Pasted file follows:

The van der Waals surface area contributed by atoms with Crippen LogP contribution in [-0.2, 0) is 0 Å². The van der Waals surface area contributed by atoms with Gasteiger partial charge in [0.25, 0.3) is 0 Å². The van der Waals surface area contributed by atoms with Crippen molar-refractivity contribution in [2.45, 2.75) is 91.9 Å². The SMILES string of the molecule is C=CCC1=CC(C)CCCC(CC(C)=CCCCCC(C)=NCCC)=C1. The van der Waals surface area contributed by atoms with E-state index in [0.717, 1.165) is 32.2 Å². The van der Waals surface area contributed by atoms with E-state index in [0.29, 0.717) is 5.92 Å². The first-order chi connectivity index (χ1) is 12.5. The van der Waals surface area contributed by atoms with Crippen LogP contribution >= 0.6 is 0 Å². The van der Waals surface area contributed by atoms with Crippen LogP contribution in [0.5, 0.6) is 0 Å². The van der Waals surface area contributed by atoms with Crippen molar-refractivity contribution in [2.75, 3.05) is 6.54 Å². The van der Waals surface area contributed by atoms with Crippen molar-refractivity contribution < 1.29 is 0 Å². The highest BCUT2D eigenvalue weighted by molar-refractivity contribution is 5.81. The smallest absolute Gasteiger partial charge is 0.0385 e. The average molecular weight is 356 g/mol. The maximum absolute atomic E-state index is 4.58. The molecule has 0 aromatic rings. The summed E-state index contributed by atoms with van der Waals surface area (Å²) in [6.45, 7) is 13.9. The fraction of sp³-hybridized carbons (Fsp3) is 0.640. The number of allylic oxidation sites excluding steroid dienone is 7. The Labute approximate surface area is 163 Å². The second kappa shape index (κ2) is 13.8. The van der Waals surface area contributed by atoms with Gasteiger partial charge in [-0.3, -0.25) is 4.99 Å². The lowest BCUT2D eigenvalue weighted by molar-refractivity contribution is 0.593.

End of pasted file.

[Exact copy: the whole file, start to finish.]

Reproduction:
The van der Waals surface area contributed by atoms with Crippen LogP contribution in [-0.2, 0) is 0 Å². The van der Waals surface area contributed by atoms with Gasteiger partial charge in [0.25, 0.3) is 0 Å². The van der Waals surface area contributed by atoms with Crippen molar-refractivity contribution in [2.45, 2.75) is 91.9 Å². The SMILES string of the molecule is C=CCC1=CC(C)CCCC(CC(C)=CCCCCC(C)=NCCC)=C1. The van der Waals surface area contributed by atoms with E-state index in [0.717, 1.165) is 32.2 Å². The van der Waals surface area contributed by atoms with E-state index in [0.29, 0.717) is 5.92 Å². The first-order chi connectivity index (χ1) is 12.5. The van der Waals surface area contributed by atoms with Crippen LogP contribution >= 0.6 is 0 Å². The van der Waals surface area contributed by atoms with Crippen LogP contribution in [0.5, 0.6) is 0 Å². The van der Waals surface area contributed by atoms with Crippen molar-refractivity contribution in [2.75, 3.05) is 6.54 Å². The van der Waals surface area contributed by atoms with Crippen molar-refractivity contribution < 1.29 is 0 Å². The highest BCUT2D eigenvalue weighted by molar-refractivity contribution is 5.81. The smallest absolute Gasteiger partial charge is 0.0385 e. The average molecular weight is 356 g/mol. The maximum absolute atomic E-state index is 4.58. The molecule has 0 aromatic rings. The summed E-state index contributed by atoms with van der Waals surface area (Å²) in [6.45, 7) is 13.9. The fraction of sp³-hybridized carbons (Fsp3) is 0.640. The number of allylic oxidation sites excluding steroid dienone is 7. The Labute approximate surface area is 163 Å². The second kappa shape index (κ2) is 13.8. The van der Waals surface area contributed by atoms with Gasteiger partial charge in [-0.3, -0.25) is 4.99 Å². The lowest BCUT2D eigenvalue weighted by molar-refractivity contribution is 0.593.